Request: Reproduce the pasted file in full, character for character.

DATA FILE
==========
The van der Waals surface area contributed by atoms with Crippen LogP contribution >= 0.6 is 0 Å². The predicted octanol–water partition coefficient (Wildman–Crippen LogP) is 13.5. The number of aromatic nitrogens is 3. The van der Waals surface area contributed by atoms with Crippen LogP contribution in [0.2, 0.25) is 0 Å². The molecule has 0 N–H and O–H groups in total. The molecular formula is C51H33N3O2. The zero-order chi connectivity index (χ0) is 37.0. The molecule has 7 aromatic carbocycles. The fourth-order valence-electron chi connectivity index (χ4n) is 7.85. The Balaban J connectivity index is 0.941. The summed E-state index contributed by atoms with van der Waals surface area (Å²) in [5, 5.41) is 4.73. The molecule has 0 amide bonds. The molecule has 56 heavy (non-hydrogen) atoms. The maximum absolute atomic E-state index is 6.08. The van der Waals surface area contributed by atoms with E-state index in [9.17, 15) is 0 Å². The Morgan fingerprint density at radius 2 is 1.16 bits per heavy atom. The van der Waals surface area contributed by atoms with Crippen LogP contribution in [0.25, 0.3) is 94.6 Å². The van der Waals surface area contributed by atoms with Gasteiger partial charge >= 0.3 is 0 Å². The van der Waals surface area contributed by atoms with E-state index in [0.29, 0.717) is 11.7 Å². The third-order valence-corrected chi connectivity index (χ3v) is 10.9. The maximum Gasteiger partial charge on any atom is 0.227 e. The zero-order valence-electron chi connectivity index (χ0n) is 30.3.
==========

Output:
The van der Waals surface area contributed by atoms with Crippen LogP contribution >= 0.6 is 0 Å². The predicted octanol–water partition coefficient (Wildman–Crippen LogP) is 13.5. The number of aromatic nitrogens is 3. The van der Waals surface area contributed by atoms with Crippen LogP contribution in [0.2, 0.25) is 0 Å². The molecule has 0 N–H and O–H groups in total. The molecular formula is C51H33N3O2. The zero-order chi connectivity index (χ0) is 37.0. The molecule has 7 aromatic carbocycles. The fourth-order valence-electron chi connectivity index (χ4n) is 7.85. The Balaban J connectivity index is 0.941. The summed E-state index contributed by atoms with van der Waals surface area (Å²) in [5, 5.41) is 4.73. The molecule has 0 amide bonds. The molecule has 56 heavy (non-hydrogen) atoms. The maximum absolute atomic E-state index is 6.08. The van der Waals surface area contributed by atoms with E-state index in [9.17, 15) is 0 Å². The Morgan fingerprint density at radius 2 is 1.16 bits per heavy atom. The van der Waals surface area contributed by atoms with Crippen LogP contribution in [0.25, 0.3) is 94.6 Å². The van der Waals surface area contributed by atoms with Gasteiger partial charge >= 0.3 is 0 Å². The van der Waals surface area contributed by atoms with E-state index in [0.29, 0.717) is 11.7 Å². The third-order valence-corrected chi connectivity index (χ3v) is 10.9. The maximum Gasteiger partial charge on any atom is 0.227 e. The zero-order valence-electron chi connectivity index (χ0n) is 30.3.